Ptosis

Image of an optometrist examining a teenage boy.

Ptosis (TOE-sis) refers to an upper eyelid that droops and can occur in children or adults. The droop may be hardly visible, or it could cover the entire pupil. Depending on the severity of the droop, it could interfere with vision. People with ptosis may try to lift the eyelids or tilt their heads back to see more clearly.

Causes of Ptosis

Most commonly, ptosis develops as part of the aging process, as the muscle tendon stretches or becomes separated from the eyelid. The tendon can also be affected by trauma, cataract surgery, or other corrective eye surgery. In some cases, a baby may be born with ptosis (congenital ptosis). A droopy eyelid can also be caused by a neurological disorder, an eye tumor, or a systemic disease such as diabetes.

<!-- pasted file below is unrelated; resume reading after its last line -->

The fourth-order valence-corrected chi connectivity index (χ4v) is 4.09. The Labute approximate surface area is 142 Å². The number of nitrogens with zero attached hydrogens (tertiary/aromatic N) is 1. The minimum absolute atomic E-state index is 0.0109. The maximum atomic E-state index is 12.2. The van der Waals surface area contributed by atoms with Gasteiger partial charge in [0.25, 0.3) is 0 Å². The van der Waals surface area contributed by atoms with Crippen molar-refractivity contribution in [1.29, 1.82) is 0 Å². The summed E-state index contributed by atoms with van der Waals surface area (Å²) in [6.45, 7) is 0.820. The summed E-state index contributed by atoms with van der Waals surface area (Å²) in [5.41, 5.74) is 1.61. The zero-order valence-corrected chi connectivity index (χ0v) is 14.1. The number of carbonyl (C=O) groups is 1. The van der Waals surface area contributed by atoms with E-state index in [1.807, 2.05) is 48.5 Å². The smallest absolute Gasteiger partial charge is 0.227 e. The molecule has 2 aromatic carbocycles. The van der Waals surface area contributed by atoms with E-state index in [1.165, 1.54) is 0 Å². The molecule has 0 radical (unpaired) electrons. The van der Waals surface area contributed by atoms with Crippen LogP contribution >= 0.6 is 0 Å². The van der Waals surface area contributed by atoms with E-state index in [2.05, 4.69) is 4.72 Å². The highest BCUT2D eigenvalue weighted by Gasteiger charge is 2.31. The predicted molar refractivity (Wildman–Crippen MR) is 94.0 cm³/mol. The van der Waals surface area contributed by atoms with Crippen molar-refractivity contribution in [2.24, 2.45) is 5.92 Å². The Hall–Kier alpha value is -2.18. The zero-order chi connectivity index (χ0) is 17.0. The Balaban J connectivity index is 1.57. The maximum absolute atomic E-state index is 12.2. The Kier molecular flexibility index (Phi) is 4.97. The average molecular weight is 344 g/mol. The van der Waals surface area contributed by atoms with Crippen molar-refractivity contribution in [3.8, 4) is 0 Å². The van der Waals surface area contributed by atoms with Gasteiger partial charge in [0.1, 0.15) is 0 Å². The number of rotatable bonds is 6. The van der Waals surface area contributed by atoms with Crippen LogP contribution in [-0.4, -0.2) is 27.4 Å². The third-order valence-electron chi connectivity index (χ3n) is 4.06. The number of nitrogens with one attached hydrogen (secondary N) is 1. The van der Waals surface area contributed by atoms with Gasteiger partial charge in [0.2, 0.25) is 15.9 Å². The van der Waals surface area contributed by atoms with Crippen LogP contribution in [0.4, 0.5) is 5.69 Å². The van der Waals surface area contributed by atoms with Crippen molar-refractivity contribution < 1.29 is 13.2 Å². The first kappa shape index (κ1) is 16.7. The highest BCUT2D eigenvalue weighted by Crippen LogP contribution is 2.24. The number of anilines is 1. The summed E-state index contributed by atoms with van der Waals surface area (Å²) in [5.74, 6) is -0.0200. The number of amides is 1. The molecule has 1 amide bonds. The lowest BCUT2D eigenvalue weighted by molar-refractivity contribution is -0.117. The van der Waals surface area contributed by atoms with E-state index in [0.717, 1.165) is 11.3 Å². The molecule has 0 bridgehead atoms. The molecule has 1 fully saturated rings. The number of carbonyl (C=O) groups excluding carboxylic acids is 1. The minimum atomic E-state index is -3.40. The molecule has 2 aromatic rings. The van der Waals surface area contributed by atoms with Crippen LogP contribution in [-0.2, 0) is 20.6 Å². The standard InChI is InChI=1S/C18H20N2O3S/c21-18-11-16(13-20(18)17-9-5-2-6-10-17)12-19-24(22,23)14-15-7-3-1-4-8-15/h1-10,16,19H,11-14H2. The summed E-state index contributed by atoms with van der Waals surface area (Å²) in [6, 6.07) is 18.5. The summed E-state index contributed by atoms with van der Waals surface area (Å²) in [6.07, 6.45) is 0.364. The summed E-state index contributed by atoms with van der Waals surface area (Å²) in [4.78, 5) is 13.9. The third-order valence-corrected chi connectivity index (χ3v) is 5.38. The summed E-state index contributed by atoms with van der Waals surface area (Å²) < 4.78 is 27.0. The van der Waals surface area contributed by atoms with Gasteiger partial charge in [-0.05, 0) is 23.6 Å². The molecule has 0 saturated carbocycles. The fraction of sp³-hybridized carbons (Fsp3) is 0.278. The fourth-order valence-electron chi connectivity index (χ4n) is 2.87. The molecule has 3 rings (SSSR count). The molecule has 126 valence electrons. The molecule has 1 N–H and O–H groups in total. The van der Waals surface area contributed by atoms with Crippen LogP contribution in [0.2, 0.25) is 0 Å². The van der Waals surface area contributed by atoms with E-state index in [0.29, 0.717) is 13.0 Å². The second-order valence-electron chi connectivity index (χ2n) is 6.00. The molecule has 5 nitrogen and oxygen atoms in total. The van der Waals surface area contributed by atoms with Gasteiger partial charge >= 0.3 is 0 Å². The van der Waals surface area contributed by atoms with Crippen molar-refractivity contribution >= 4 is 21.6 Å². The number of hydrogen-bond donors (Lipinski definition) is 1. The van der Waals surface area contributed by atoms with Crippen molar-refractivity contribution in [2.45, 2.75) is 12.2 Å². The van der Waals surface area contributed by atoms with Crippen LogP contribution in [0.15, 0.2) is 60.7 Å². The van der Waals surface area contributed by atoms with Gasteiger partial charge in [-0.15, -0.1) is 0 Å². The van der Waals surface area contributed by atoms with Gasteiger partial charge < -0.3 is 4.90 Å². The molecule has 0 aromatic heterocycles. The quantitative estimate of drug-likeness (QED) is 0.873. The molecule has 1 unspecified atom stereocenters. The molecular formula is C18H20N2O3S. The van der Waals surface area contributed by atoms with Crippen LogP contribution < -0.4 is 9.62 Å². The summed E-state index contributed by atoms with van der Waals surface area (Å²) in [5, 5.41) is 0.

Diagnosis and Treatment

Your eye care professional will examine your eyelids carefully by taking detailed measurements of the height of your eyelids. He or she will also assess the strength of your eyelid muscles.

For childhood ptosis, surgery may be required to improve vision and cosmetic appearance while preventing or reducing future vision problems. The surgical procedure involves tightening the muscle that lifts the affected eyelid. In cases of severe ptosis with a very weak muscle, the doctor can attach or suspend the eyelid from under the eyebrow so that the forehead muscles lift the eyelid.

In adults, ptosis treatment usually needs surgery. In milder cases, creating a small tuck in the lifting muscle and removing excess eyelid skin is sufficient to raise the lid. However, more severe ptosis requires reattaching and strengthening the muscle.

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